Transferring Converted Music to an iPad using Dropbox

by airturn

When I first started using computers to store and read all my music, my biggest fear was tripping on stage, smashing my computer, and losing my entire digital library in one fell swoop (this actually happened to me once right in the middle of a major concert! I left my slate Tablet PC on the piano during intermission.  One of the stage hands closed the music rack without realizing my computer was still perched on it, and it flew off with a thunderous crash and a deafening collective gasp from the audience.  Miraculously, the computer – screen and all – remained perfectly intact, but that was enough to give me a mild heart attack!) I used USB thumb drives and portable hard drives of all shapes and sizes to carry and back up my library, but being the absent-minded musician that I am, I found myself constantly misplacing and losing them.

One of the most amazing bits of technology in recent years has been the development of the “cloud”.  Thanks to greater availability and increasing speeds of Internet connectivity, you no longer need to depend on the fickle nature of your own physical hard drives or worry about your own butterfingers to keep a steady grip on your precious data.  Online web-based storage solutions have been around for a good while, but one particular service – Dropbox – revolutionized the ease and convenience of keeping your files in the cloud.  Founded in 2007 and officially launched in 2008, Dropbox can be installed on virtually any computer device and automatically synchronizes your files between your machines. Best of all, Dropbox is free for the first 5 Gigs of storage space – throw those thumb drives away!  Of course, you can pay for more space if you really like the service, but you can also grow your storage capacity if you refer others to join (500 MB per friend, Baby!)

Dropbox is a popular feature with several iPad apps, giving you the ability to store, download, share and sync your sheet music files right from inside the app.  Each app handles Dropbox connectivity differently, so you’ll have to take some time to explore each app’s idiosyncrasies.  Nevertheless, this is a great way to transfer and manage relatively large digital sheet music libraries between multiple computers, from the ones that are used to scan and create the PDF files, to the devices used to receive and work with them.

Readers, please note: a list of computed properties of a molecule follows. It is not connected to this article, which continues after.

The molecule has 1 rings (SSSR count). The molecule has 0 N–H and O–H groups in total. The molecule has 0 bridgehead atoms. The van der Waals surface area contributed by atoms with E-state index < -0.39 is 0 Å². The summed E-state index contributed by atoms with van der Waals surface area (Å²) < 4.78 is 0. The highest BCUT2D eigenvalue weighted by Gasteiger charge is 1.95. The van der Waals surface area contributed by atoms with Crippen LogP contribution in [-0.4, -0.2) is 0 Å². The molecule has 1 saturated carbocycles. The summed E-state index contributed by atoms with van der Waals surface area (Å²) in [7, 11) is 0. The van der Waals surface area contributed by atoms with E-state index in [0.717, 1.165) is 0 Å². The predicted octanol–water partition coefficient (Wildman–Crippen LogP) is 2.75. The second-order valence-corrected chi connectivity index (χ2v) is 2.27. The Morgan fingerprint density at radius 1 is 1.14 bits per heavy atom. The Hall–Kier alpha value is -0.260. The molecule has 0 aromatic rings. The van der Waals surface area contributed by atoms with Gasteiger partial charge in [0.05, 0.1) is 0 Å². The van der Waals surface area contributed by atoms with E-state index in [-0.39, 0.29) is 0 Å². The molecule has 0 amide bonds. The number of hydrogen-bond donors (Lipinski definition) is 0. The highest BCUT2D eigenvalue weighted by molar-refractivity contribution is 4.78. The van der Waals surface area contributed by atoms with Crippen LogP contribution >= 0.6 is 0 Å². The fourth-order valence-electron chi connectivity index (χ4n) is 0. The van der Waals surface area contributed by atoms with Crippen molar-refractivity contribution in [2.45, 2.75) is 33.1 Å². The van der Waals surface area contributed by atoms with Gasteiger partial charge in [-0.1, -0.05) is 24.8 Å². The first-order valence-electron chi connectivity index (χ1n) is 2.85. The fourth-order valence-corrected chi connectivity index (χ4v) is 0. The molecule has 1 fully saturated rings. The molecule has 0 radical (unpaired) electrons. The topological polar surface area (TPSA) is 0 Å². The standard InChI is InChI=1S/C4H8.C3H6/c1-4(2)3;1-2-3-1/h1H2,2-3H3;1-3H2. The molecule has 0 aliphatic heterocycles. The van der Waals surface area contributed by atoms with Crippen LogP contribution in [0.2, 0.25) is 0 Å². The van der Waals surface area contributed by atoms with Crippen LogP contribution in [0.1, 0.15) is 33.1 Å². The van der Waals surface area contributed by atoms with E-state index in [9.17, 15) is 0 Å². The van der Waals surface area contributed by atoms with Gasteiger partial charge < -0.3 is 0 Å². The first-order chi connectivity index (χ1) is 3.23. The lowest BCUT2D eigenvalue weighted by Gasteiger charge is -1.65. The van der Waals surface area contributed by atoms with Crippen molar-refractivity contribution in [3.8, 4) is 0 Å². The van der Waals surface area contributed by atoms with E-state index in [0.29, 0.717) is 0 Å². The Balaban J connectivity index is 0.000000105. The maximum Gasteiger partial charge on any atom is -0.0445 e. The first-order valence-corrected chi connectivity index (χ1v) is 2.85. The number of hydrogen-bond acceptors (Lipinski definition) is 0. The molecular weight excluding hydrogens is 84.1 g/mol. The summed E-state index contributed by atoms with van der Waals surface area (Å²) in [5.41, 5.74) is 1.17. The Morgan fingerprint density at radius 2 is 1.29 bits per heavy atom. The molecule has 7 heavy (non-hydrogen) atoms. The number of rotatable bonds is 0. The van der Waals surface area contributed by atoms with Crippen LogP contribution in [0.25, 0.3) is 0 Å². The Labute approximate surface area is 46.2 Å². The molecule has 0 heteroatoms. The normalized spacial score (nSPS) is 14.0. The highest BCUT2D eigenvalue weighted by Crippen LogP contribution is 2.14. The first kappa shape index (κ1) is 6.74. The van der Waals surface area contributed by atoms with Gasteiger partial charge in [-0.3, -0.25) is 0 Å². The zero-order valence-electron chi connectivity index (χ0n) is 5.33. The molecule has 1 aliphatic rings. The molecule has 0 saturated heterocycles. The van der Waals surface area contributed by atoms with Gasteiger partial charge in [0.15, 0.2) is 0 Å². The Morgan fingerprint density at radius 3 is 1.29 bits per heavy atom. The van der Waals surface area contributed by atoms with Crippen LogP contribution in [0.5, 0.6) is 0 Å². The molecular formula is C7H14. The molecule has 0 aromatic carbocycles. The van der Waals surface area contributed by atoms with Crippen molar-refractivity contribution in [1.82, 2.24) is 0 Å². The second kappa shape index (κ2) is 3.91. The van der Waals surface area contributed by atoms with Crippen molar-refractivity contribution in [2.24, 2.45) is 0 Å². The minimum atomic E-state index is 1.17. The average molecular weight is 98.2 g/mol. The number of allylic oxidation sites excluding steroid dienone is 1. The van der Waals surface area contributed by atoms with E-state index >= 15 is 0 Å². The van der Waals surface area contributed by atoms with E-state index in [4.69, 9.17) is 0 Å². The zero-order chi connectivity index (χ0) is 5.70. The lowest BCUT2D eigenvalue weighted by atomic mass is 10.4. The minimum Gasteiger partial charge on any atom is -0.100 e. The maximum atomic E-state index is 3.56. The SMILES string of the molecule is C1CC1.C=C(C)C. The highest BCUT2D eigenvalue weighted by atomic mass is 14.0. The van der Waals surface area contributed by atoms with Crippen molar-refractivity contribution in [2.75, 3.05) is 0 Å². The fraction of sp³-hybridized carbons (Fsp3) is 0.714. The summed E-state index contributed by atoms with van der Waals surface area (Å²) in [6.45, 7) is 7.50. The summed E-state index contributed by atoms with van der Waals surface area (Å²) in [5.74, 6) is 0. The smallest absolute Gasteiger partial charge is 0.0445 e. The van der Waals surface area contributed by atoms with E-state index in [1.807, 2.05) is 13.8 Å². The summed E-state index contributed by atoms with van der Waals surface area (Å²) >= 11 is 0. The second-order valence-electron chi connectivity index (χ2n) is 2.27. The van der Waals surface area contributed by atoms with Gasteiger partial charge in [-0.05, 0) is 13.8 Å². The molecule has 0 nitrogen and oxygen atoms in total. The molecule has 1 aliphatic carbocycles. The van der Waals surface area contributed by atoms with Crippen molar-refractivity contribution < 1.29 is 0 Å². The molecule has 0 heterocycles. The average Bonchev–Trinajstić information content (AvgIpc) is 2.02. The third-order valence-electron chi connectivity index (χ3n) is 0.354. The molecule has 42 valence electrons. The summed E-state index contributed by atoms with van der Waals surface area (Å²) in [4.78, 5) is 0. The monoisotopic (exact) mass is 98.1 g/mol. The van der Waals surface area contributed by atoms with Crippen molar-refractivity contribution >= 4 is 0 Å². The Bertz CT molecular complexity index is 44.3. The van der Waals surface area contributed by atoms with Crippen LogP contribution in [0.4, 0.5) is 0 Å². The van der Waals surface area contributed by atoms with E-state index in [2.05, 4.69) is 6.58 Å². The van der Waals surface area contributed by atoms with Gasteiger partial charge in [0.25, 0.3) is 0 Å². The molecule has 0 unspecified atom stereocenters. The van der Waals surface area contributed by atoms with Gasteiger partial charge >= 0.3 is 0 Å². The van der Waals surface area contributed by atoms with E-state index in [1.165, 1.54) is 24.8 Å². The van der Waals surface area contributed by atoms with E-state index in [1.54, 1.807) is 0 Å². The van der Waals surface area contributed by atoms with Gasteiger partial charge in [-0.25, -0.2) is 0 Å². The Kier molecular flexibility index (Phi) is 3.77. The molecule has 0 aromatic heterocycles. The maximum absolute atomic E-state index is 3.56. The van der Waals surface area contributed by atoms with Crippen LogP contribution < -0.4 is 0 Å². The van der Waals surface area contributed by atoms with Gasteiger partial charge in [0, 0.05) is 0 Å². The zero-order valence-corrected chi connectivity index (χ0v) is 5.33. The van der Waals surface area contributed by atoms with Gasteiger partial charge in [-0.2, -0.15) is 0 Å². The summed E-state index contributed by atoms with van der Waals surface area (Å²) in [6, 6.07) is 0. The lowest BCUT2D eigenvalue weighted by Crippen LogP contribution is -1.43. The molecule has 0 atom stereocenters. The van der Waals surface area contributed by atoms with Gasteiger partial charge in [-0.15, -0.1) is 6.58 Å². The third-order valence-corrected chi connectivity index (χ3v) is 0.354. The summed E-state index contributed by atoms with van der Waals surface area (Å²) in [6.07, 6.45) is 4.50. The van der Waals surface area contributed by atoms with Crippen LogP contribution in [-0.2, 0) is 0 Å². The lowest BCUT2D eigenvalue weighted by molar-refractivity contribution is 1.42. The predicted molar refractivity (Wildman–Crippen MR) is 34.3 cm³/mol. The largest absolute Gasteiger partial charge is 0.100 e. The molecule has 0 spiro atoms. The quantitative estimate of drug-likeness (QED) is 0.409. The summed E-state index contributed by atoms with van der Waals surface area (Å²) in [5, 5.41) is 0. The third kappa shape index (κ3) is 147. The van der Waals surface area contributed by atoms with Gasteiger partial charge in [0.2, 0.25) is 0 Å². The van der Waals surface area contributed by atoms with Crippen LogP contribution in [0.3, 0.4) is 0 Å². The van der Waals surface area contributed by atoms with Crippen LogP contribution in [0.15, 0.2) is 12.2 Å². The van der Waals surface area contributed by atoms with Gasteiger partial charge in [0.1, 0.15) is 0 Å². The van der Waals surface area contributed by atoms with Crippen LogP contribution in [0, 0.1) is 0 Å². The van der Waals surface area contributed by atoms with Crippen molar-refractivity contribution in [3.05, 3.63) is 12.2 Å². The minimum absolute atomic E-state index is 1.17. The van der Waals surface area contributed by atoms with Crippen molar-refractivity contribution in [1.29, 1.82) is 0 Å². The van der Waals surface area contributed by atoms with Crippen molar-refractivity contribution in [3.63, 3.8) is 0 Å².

When you sign up for Dropbox, you’ll be given the opportunity to install the free application on your computers.  Once installed, you will see Dropbox as a folder in your computer’s navigation bar, just like the all-important Documents, Desktop, and other top level folders that are the default options.

Here’s the Dropbox folder on my MacBook (with my Sheet Music subfolder open):

And here’s what it looks like on my Windows 7 computer:

Once I scan my paper music into PDF files on my “scanning computer”, I just save them within my computer’s Dropbox folder (you can create subfolders within Dropbox just as easily as you would with a regular folder on your hard drive).  Depending on your Internet connection speed, your files will automatically be uploaded and synchronized within your Dropbox account without any further intervention on your part.  Once your files are uploaded, you can then use your iPad to browse to your online Dropbox account, download the file, and select which app you want to open it with (see the previous post on opening email file attachments within your iPad’s mail app – it’s a similar process, but you need to make sure you are using the iPad’s default Safari browser to be able to assign apps to open the file with).

Some iPad apps down’t need to use Safari as an intermediary to your Dropbox files.  Here are some examples of apps that can import PDF files directly from Dropbox – some have Dropbox connectivity built in, while others have their own built-in mini browsers from which you can access the web version of Dropbox:

1. forScore (Dropbox)

2. MusicPodium (Web browser)

3. MusicReader PDF (Web browser)

4. OnSong (works mostly with text files, but also can work with PDFs – Dropbox)

As with any wildly popular technology, imitators aren’t too far behind.  Google has launched Google Drive, and Microsoft has its own SkyDrive.  I haven’t had a chance to play around with these newer services, but it might be worth adding a note of caution: any online storage service that can’t pay its own bills in the long term runs the risk of suddenly disappearing one day, so be sure that you don’t leave anything completely irreplaceable in the cloud.  I would advise that you stick with a time-proven performer like Dropbox for the time being until these other services prove their mettle.

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